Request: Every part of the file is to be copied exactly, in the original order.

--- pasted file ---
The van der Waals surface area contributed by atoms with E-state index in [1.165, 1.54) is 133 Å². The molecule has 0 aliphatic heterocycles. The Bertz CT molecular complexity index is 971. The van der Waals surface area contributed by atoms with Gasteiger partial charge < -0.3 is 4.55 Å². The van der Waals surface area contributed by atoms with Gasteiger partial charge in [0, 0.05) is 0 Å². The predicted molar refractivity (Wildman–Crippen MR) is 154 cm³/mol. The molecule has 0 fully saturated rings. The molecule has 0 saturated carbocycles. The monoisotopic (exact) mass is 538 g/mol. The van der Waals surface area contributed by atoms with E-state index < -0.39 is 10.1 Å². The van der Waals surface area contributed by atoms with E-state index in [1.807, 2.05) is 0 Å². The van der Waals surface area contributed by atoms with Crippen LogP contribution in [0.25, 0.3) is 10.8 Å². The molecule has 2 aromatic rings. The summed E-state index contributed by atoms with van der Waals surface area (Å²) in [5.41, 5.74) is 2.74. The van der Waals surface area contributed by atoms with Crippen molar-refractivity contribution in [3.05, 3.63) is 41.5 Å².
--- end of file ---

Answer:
The van der Waals surface area contributed by atoms with E-state index in [1.165, 1.54) is 133 Å². The molecule has 0 aliphatic heterocycles. The Bertz CT molecular complexity index is 971. The van der Waals surface area contributed by atoms with Gasteiger partial charge < -0.3 is 4.55 Å². The van der Waals surface area contributed by atoms with Gasteiger partial charge in [0, 0.05) is 0 Å². The predicted molar refractivity (Wildman–Crippen MR) is 154 cm³/mol. The molecule has 0 fully saturated rings. The molecule has 0 saturated carbocycles. The monoisotopic (exact) mass is 538 g/mol. The van der Waals surface area contributed by atoms with E-state index < -0.39 is 10.1 Å². The van der Waals surface area contributed by atoms with E-state index in [1.807, 2.05) is 0 Å². The van der Waals surface area contributed by atoms with Crippen LogP contribution in [0.25, 0.3) is 10.8 Å². The molecule has 2 aromatic rings. The summed E-state index contributed by atoms with van der Waals surface area (Å²) in [5.41, 5.74) is 2.74. The van der Waals surface area contributed by atoms with Crippen molar-refractivity contribution in [3.05, 3.63) is 41.5 Å².